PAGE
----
From 1900 to the present day

The German pilots were united in around 1950. To become a German pilot, applicants had to have a Masters certificate and the necessary experience. To become a Dutch pilot, a 2nd Mate’s certificate was satisfactory. Delfzijl was a typical example of a port dealing in goods from the Oostzee and Chili.

This changed in 1958 with the developments of the salt and gas industries. Delfzijl became Emden’s competition. The differences that still existed between the German and Dutch governments concerning the coastal area, were finally laid to rest in an agreement.

The Eems-Dollard treaty The Eems-Dollard treaty
was signed in 1960. The regulation of the pilot services for Delfzijl as well as Emden was specified. Ships destined for, and leaving, Dutch ports would be piloted by Dutch pilots. Dredging and the placement of buoys were also decided in this treaty. The Dutch pilot service had become a state run company.

Development of the Delfzijl and Eemshaven ports
1957 saw the building of the Akzo salt factory and the aluminium industry that was run on cheap natural gas. This gave the port an enormous boost and most of the shipping was concentrated around these industries. The pilot service was maintained by two cutters and a tender. In the 1970s, one of the cutters was taken out of service to cut costs. The new ship, Albatros, replaced it temporarily. At the same time, a new Eemshaven was dredged just north of Delfzijl for the expansion of the chemical cluster in the north. The economic recession, however, stopped this and, as a result, Eemshaven has shown little activity since. At the moment, we are trying to attract more ships to these ports, most of which are short sea shipping in combination with longer distance, sea-going ships. Eemshaven is developing, as a result, into a port that works in conveying a diversity of goods in transit to other areas. It has a sugar and RoRo terminal and Wagenborg Stevedoring want to develop a forrest product terminal. In the 90s in Delfzijl, a new quay was built where a number of companies have established themselves. AKZO Nobel is at the centre of the chemical industry park close to Delfzijl and Aldel produces aluminium with good results.

Development of the port of Harlingen and the pilot service
In the 1900s, Harlingen was a transit port primarily for timber and agricultural products. Ships were piloted from the Stortemelk by a sail boat operating from Terschelling. Transport on and off the island was achieved by means of sail boat and ferries (Pilots were sometimes left on a sandbank and picked up afterwards.). These sail boats were replaced at the end of the century by motor boats. There was always a strict separation of pilots from Harlingen and those from Terschelling with the latter piloting only incoming ships and the former, the outgoing. The Harlingen pilots also took the ships destined for Amsterdam via the Zuiderzee. A large number of these ships were the so-called Denmark trade going to and from Denmark. Later, in the 20th century, ships became larger and these shipping routes were dredged in order to make their sailing easier. Timber, agricultural products and ship building were the primary economic factors. Now, at the end of the 20th century, a large salt factory, Frisia Zout, is situated in Harlingen. The pilot service has been integrated with that of the Eems. Six of these pilots come from Harlingen, four of which also work on the Eems. The pilot boat is stationed at Terschelling and pilots are taken there on the ferry, or if necessary, are picked up by the pilot boat.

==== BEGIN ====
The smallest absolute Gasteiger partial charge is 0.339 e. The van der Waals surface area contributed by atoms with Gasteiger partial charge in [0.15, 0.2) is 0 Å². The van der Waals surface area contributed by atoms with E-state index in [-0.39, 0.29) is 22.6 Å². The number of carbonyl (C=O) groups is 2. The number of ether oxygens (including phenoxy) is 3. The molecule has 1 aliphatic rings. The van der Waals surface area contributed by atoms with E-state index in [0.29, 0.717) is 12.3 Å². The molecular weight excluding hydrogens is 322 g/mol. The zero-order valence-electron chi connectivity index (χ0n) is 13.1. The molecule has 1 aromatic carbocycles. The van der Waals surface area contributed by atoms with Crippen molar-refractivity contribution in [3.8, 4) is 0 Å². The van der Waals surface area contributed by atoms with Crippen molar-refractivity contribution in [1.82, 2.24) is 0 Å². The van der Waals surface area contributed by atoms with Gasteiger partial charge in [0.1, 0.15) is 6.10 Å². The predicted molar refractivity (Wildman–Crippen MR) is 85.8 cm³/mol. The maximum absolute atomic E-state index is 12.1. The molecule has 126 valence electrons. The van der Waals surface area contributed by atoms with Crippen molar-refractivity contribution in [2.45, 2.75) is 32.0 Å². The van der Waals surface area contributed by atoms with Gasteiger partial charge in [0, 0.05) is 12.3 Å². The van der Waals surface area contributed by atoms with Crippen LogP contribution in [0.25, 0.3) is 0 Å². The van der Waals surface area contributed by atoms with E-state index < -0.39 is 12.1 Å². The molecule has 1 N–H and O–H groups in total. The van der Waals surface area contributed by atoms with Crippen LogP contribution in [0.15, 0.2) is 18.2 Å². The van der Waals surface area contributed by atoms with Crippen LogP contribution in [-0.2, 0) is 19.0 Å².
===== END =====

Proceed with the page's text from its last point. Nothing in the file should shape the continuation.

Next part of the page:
The privatisation of the pilot services
In 1987, the minister of Transport, Public Works and Water Management, decided to investigate the privatisation of Loodswezen in the Netherlands, which eventually took place in 1988 and Looswezen B.V. was born. At the time, the Noord was piloted by a large sea-going pilot boat (Wega), the pilot tender (Albatros) on the Eems and a pilot tender (Zeekoet) for Terschelling. There were a total of 48 pilots supported by personnel numbering 103. In 1995, the service was reorganised and the number of personnel brought down to 60, including 35 pilots. In 1999, smaller pilot launches were introduced from Eemshaven for use on the Eems. Two pilot launches were in operation here, that took pilots to the boarding point at Westereems. Pilotage involved 27 personnel, 12 of which were pilots. In 1996, in the area of Harlingen, the Zeekoet was sold and replaced by a smaller vessel and the number of personnel reduced to 9 members and 7 pilots.

Today, the organisation has 15 pilots supported by 21 personnel. It is a small, well-oiled organisation that maintains a high quality at low costs.